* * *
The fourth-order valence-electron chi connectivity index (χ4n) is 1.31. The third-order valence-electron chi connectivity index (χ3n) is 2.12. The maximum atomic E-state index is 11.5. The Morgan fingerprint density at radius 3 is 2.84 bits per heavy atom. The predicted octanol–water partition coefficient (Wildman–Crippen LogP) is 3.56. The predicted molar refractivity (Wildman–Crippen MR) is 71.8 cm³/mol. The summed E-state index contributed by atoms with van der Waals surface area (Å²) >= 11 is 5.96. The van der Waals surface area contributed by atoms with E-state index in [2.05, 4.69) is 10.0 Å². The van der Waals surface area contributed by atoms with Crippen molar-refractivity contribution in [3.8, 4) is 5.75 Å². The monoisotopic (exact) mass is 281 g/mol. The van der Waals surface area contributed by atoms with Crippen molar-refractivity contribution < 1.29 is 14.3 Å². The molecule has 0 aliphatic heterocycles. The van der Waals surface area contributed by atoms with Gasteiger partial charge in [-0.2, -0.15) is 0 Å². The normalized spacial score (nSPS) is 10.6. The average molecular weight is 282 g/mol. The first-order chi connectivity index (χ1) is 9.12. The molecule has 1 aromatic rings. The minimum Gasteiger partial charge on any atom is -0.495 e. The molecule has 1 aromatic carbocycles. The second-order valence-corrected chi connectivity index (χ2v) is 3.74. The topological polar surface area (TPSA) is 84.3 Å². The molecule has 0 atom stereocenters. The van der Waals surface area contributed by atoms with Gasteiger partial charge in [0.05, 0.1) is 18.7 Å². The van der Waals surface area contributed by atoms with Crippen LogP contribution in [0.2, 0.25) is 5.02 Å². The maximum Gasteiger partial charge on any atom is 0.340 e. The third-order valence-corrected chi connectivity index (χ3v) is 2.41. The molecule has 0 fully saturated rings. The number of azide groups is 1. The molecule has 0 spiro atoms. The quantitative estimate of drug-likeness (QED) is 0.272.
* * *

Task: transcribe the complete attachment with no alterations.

The fourth-order valence-electron chi connectivity index (χ4n) is 1.31. The third-order valence-electron chi connectivity index (χ3n) is 2.12. The maximum atomic E-state index is 11.5. The Morgan fingerprint density at radius 3 is 2.84 bits per heavy atom. The predicted octanol–water partition coefficient (Wildman–Crippen LogP) is 3.56. The predicted molar refractivity (Wildman–Crippen MR) is 71.8 cm³/mol. The summed E-state index contributed by atoms with van der Waals surface area (Å²) >= 11 is 5.96. The van der Waals surface area contributed by atoms with E-state index in [2.05, 4.69) is 10.0 Å². The van der Waals surface area contributed by atoms with Crippen molar-refractivity contribution in [3.8, 4) is 5.75 Å². The monoisotopic (exact) mass is 281 g/mol. The van der Waals surface area contributed by atoms with Crippen molar-refractivity contribution < 1.29 is 14.3 Å². The molecule has 0 aliphatic heterocycles. The van der Waals surface area contributed by atoms with Gasteiger partial charge in [-0.2, -0.15) is 0 Å². The normalized spacial score (nSPS) is 10.6. The average molecular weight is 282 g/mol. The first-order chi connectivity index (χ1) is 9.12. The molecule has 1 aromatic rings. The minimum Gasteiger partial charge on any atom is -0.495 e. The molecule has 1 aromatic carbocycles. The second-order valence-corrected chi connectivity index (χ2v) is 3.74. The topological polar surface area (TPSA) is 84.3 Å². The molecule has 0 atom stereocenters. The van der Waals surface area contributed by atoms with Gasteiger partial charge in [0.05, 0.1) is 18.7 Å². The van der Waals surface area contributed by atoms with Crippen LogP contribution in [0.2, 0.25) is 5.02 Å². The maximum Gasteiger partial charge on any atom is 0.340 e. The third-order valence-corrected chi connectivity index (χ3v) is 2.41. The molecule has 0 fully saturated rings. The number of azide groups is 1. The molecule has 0 spiro atoms. The quantitative estimate of drug-likeness (QED) is 0.272.